Researchers tackle plains super weeds
FORT COLLINS, Colo. — While tumbleweeds have long settled into the romantic imagery of the plains, the rolling symbol of the Wild West remains far from home.
On Colorado’s eastern plains, increasingly resilient strains of kochia, one of the various plants behind tumbleweeds, have created a headache for both researchers and farmers.
Free from the competition found in its natural environment, the European and Asian transplant has found an easy home in the West — and its roots on the plains continue to dig deeper.
At Colorado State University in Fort Collins, thousands of kochia samples collected on the Front Range grow in greenhouses run by the Department of Bioagricultural Sciences and Pest Management.
Here, researchers hope to find genetic clues on how to manage a species that now resists the industry’s most effective herbicides, including glyphosate, known commercially as Roundup.
“This has all come on at the same time for Colorado, Kansas, Nebraska and Wyoming,” said Eric Westra, a Ph.D. candidate who works with the CSU Weed Lab.
Westra shared a survey map of kochia resistance in Colorado, where its westward spread can be seen with concerning clarity.
While instances of herbicide-resistant kochia remained mostly isolated to far eastern Colorado in 2011, as of 2013, dozens of new cases had already reached across the Front Range and up to the foothills.
Of 62 samples collected in 2011, 9.7 percent had shown resistance to glyphosate. In a survey of 26 samples in 2014, the resistance rate had grown to 46 percent.
CSU professor Scott Nissen said the growth observed in Colorado follows trends already observed in the Midwest and other major corn-growing regions where Roundup-ready seeds have become a blessing and a burden for growers.
The advent of Roundup for crop control has brought a long list of benefits for farmers, Nissen said, including savings in fuel and water, as well as a reduction in soil erosion. Under a chemical fallow system, farmers cut out labor-intensive tillage and increase planting capacity by instead leaving crop residue on the surface and then spraying for weed control.
While the system has proven easy and effective, Nissen said reliance on a single control system has created an ideal environment for the strongest strains of kochia.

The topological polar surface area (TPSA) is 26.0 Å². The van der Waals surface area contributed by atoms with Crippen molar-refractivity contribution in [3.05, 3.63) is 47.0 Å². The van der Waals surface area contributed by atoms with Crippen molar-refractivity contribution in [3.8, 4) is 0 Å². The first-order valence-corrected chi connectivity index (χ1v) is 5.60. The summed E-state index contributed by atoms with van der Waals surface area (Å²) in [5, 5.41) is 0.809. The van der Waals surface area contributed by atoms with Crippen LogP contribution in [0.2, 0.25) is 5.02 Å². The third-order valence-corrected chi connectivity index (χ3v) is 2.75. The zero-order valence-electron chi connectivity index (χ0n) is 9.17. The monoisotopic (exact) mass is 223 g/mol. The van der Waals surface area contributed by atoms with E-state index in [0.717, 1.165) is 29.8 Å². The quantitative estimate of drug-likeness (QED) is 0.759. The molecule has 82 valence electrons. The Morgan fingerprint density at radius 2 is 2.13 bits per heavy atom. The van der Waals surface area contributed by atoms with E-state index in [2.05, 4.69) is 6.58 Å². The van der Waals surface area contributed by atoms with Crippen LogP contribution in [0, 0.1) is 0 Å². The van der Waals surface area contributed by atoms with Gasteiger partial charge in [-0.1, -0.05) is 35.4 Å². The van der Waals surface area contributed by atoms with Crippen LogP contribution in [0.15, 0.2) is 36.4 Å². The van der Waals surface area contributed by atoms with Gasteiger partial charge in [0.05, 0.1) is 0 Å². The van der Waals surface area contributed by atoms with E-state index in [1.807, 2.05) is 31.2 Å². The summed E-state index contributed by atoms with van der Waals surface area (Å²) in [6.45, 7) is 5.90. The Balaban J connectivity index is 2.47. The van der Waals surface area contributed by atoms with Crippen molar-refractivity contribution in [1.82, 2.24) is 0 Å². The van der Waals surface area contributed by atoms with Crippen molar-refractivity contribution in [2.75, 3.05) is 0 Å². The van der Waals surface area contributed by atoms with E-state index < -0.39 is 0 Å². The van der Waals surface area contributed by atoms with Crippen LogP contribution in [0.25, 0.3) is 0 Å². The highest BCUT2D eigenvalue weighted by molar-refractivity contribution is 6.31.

The ability to withstand Roundup has always existed in kochia’s gene pool, Westra said, clarifying that so-called “super weeds” are not a creation of herbicides. Rather, these resilient strains have thrived in the absence of competition.
“There can sometimes be a misconception that herbicide use is creating these individuals or doing something to the genes,” Westra said. “A lot of the resistance is naturally occurring in these populations, but with really low initial frequency.”
As weaker strains succumb to herbicide applications, stronger strains are then left with more room to leave their seed and continue rolling across the plains.
“We’d like to be able to tell growers that an option is to increase the rate (of spraying) but then at some point, that is not going to be effective,” Nissen said.
Researchers have also encountered kochia strains that survive sprayings of another common herbicide, known as dicamba. In the most extreme cases, kochia has demonstrated the ability to withstand both dicamba and glyphosate.
Neither herbicide has indicated a greater correlation with resistance, Nissen said. Different populations, however, show distinct reactions. The key to control comes down to implementing variation.
Nissen pointed to dependence on manual weed control on rice farms in the Philippines to demonstrate that no one method can provide a sure solution.
The sole use of de-weeding by hand has resulted in the surge of barnyard grass species that look indistinguishable from rice plants until they are ready to drop their seed.
Fellow CSU weed researcher and assistant professor Todd Gaines said when growers first suspect herbicide resistance has developed on their operations, they should act quickly by implementing alternative control methods. An integrated managed system can include steps as simple as pulling weeds by hand and ensuring fields are as clean of weeds and seeds as possible before planting crops.
He also cited a promising method developed by researchers in Australia that have utilized a special combine to sort out and destroy kochia seeds from the soil.
As herbicide resistance spreads, Gaines said the issue will need to be addressed not only in Colorado, but worldwide.
“We have some of these issues here regionally but really herbicide resistance has been an issue nationwide,” Gaines said.
In 2017, CSU will help bring researchers together in Denver for the second Global Herbicide Resistance Challenge, held previously in Perth, Western Australia.
The conference will seek to gather scientific resources and encourage collaboration as agriculturists tackle difficult management questions.
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